The 313th Infantry Fights Until The End

As the morning broke on November 11, 1918, the men of the 313th Infantry Regiment of the 79th "Liberty" Division, led by subordinate brigadier general William Nicholson, were outside of the French town of Ville-devant-Chaumont (via History). It was here where, for the previous two months, they had been engaged in near-constant battle with the Germans. "Commanders were told to keep fighting all the way to 11:00 a.m.," Casey said. Not all of them did, however, after evaluating for themselves whether or not it was prudent. But fight all the way to 11:00 a.m. Nicholson's men did. "There will be absolutely no let-up in the carrying out of the original plans until 11 o'clock," Nicholson had said.

One of the men under Nicholson's command would be the last American to die in the war, with literally seconds ticking away on the clock, as he valiantly made one last effort to redeem himself from shame.

Henry Gunther Goes Down Swinging

Henry Gunther of Baltimore was called up into the war and sent to the Western Front, where he served admirably. Unfortunately, as The Baltimore Sun reports, he'd written a letter home in which he complained about the conditions of serving in the war, and according to History, encouraged the recipient to avoid serving in the war effort. Military censors intercepted his letter and considered it a violation of Army regulations, and he was demoted to private. According to a descendant, the woman who was to marry Gunther broke off the engagement in shame over his actions.

Perhaps in a bid to redeem himself, as the final minutes ticked down until the armistice, Gunther ran headlong towards a German stronghold, even as his own men and the Germans begged him to stop. Eventually, they turned their machine guns on him, and by some accounts, he was the last person on either side to die in the war — or at least, the last American. "Gunther still must have been fired by a desire to demonstrate, even at the last minute, that he was courageous and all-American," wrote Baltimore Sun reporter James M. Cain. For his efforts, Gunther was posthumously promoted to sergeant and awarded the Distinguished Service Cross.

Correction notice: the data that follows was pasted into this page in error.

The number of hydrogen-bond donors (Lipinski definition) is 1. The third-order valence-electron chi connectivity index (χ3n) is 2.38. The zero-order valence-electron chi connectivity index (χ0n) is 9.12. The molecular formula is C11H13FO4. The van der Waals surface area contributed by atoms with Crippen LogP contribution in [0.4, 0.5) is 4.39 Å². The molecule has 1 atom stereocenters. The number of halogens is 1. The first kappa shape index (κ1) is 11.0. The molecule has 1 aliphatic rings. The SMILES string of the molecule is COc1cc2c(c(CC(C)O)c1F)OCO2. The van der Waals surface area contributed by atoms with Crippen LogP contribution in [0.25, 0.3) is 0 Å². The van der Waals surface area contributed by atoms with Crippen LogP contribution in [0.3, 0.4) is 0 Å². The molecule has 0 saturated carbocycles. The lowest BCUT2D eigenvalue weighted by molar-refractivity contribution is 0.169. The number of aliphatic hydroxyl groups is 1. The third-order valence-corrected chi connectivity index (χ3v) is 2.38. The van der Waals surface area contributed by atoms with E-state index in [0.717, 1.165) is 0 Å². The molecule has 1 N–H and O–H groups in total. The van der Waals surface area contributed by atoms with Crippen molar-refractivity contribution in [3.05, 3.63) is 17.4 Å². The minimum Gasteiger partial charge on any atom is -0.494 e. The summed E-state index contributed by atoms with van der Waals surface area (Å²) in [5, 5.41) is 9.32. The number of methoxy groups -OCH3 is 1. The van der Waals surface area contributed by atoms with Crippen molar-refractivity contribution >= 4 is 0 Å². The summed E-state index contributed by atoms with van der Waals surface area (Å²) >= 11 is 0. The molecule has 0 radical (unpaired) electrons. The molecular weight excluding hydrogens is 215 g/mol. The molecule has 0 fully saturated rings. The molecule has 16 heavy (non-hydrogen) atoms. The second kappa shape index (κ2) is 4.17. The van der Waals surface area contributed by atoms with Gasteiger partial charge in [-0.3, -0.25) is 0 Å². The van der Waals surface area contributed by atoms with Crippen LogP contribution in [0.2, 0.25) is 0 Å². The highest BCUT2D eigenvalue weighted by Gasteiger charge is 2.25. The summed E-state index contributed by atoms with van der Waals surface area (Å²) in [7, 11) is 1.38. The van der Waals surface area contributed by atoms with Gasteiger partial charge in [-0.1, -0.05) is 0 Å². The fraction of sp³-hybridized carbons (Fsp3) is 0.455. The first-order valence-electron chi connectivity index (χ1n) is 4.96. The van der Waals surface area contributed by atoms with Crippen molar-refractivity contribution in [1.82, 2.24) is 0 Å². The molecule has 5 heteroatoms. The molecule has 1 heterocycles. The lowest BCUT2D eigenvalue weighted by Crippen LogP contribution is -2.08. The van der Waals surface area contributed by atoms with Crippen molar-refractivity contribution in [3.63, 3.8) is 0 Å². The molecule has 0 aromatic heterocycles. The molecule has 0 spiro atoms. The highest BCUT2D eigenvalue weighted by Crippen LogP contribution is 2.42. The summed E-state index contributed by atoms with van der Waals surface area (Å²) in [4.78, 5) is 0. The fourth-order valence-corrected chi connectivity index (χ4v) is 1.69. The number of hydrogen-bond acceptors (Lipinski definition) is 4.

So Does George Lawrence Price

American Henry Gunther may not have actually been the last Allied soldier to die before the World War I armistice took effect, however. Like Gunther, a Canadian soldier, George Lawrence Price (whose grave is pictured above), died even as the final seconds of the war were ticking away. According to Military History Now, Price was in the Belgian town of Ville-Sure-Haine, chasing the retreating Germans. At some point, he ducked into a house for cover, and then, at 10:58 a.m., he stepped back out, whereupon he was struck in the chest and killed by a German bullet. He took his last breaths literally at the same time the American was taking his, about 140 miles away.

In 2015, according to a memorial website dedicated to Price, an elementary school in the Belgian town of Ville-sur-Haine named a school in his honor, while Canadian and Belgian dignitaries, and the local schoolchildren, participated in a ceremony that honored the name change.